The report compares SOEs to private sector companies, where shareholders have invested their own money in a venture. “Unlike shareholders, the politicians have not invested their money in the business. As they have no stake, there is no particular interest in ensuring it is well run. However, politicians do have incentives to direct SOEs to achieve economically inefficient objectives for political purposes, giving rise to political costs. These may be benign if policies enhance social welfare at the cost of shareholder value. However, more often than not, they are malign and favour political allies at the expense of public welfare”, it points out.

Download full report:

What is the state of Sri Lanka's state enterprises?

Sri Lanka has a total of 527 State Owned Enterprises out of which regular information is only available for 55. These SOE's accumulate billions of losses annually due to sheer mismanagement. The precedence of corruption in the highly bureaucratic systems that govern SOEs are also a case for alarm. What is the state of our state owned enterprises?

At this year's Asia Liberty Forum, 2019, we are explored this topic in a discussion and public talk by Ravi Ratnasabapathy, Suresh Shah, Thilan Wijesinghe and Dr. Malathy Knight; moderated by Dr. Nishan de Mel.

Report out now:

Perverse incentives and a lack of accountability lead to rampant corruption in State

A new report by The Advocata Institute, titled “The State of State Enterprises in Sri Lanka: Systemic Misgovernance” identifies the systemic issues that plague state-owned enterprises (SOEs) leading to substantial losses. This flagship publication builds on the analysis and data from the first ‘State of State-Owned Enterprises’ report which was released in 2016.

The essays in the report attempt to analyse the causes for the structural weaknesses and propose simple recommendations to establish basic central government control over SOEs and improve accountability.

Figure 1

Figure 1

The report identifies the lack of an official government definition of state-owned enterprises as a point from which many systemic issues arise. The lack of a definition means that the government does not have an authoritative list of all SOEs. To fill this information gap, the Advocata Institute has compiled a list of all known state enterprises, their subsidiaries and their subsidiaries.

Figure 1 provides a quick overview of the data, emphasizing the excessive number of state enterprises.

The structural problems of state-owned enterprises emerge from the problem of multiple actors (bureaucrats, politicians and citizens) with conflicting interests. This makes state owned enterprises vulnerable to mismanagement and corruption because of potential conflicts between the ownership and policy-making functions of the government, and undue political influence on their policies, appointments, and business practices.

The report finds that internal control, monitoring and governance frameworks appear inadequate to deal with these problems – of the 527 entities regular information is only available for 55. Even obtaining a complete list of entities proved to be a challenge. Financials are routinely late and only a minority obtain ‘clean’ audit reports. In 2017, the total losses incurred amounted to LKR 87.78Bn. To put this value in context, the government budget allocated LKR 44Bn for Samurdhi payments in the same year.

Extracts from reports of COPE and the Auditor General which are included in Advocata’s report highlight repeated instances of fraud, mismanagement, corruption and negligence. The issues no longer appear to be isolated incidents of opportunistic behavior by individuals or occasional lapses in control but point to deeper, structural weaknesses. While internal control and accountability mechanisms are important in checking abuses, they are insufficient in themselves.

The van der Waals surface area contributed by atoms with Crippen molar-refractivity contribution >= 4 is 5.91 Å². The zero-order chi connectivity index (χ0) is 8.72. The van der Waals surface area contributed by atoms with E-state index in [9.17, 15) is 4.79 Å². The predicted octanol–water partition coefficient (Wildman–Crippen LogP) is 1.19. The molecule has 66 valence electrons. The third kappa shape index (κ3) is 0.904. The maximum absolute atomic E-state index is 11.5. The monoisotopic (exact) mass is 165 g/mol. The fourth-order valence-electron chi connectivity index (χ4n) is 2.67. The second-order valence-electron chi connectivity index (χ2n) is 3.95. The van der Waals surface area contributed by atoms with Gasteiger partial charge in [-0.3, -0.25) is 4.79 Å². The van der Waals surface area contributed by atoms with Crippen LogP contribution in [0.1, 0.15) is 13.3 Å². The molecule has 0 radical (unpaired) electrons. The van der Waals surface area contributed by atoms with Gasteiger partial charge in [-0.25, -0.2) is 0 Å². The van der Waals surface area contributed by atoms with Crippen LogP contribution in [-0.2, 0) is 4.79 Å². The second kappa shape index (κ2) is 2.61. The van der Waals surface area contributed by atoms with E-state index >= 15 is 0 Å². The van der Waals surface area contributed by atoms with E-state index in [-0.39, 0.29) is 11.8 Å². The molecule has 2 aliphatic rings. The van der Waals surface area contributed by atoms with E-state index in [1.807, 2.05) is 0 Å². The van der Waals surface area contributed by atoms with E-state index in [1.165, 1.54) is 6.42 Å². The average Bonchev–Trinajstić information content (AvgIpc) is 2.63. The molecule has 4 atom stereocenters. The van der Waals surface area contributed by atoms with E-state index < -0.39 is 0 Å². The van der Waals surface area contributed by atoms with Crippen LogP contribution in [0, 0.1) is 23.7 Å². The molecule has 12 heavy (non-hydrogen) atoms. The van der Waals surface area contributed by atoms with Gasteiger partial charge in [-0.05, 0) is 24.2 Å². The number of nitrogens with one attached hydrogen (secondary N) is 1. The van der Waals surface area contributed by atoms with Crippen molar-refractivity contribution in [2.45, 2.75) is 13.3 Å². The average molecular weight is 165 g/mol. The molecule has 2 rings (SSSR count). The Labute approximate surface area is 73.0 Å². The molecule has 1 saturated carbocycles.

The report elaborates on how a trend for SOEs to be incorporated as limited liability companies allows politicians to bypass treasury or budget restrictions and evade parliamentary accountability. Complex corporate structures provide a convenient shroud for abuse. A review of the reports of the Auditor General and the Committee on Public Enterprises paints a dismal picture of systemic failures of governance leading to gross misappropriation of public funds.

The reports concludes with three main recommendations:

  1. Compiling a comprehensive list of all SOEs and setting basic reporting procedures

  2. Strengthening COPE and COPA

  3. Implementing the OECD Principles of Corporate Governance

“A lack of accountability is leading to flagrant abuse within SOE's. The Finance Ministry must act urgently to prevent it spiraling out of control” says Ravi Ratnasabapathy, Resident Fellow of Advocata and co-author of the “State of State Enterprises in Sri Lanka” report.

The immediate antidote to corruption is increasing and improving transparency and accountability. The ideal reform of the recommended three to address the problems that plague are SOEs is to introduce and enforce the OECD Guidelines on Corporate Governance.

Sri Lanka has a total of 527 State Owned Enterprises out of which regular information is available for only 55. The inefficiencies and mismanagement which riddle our SOEs are explored in the Advocata Institute's new report  “State of State Enterprises in Sri Lanka- 2019"

To read more on SOEs and download full report visit

Sri Lankan Airlines - The third largest loss making state enterprise

The Sunday Leader quotes Advocata Institute's report on State of State Enterprises:

The learnings from the previous Strategic Planning Exercise of SriLankan Airlines is particularly relevant at present, considering that the airline was the country’s third-largest loss-making State-Owned Enterprise (SOE) from 2006 to 2015 (according to Advocata Institute’s report – The State of State Enterprises in Sri Lanka).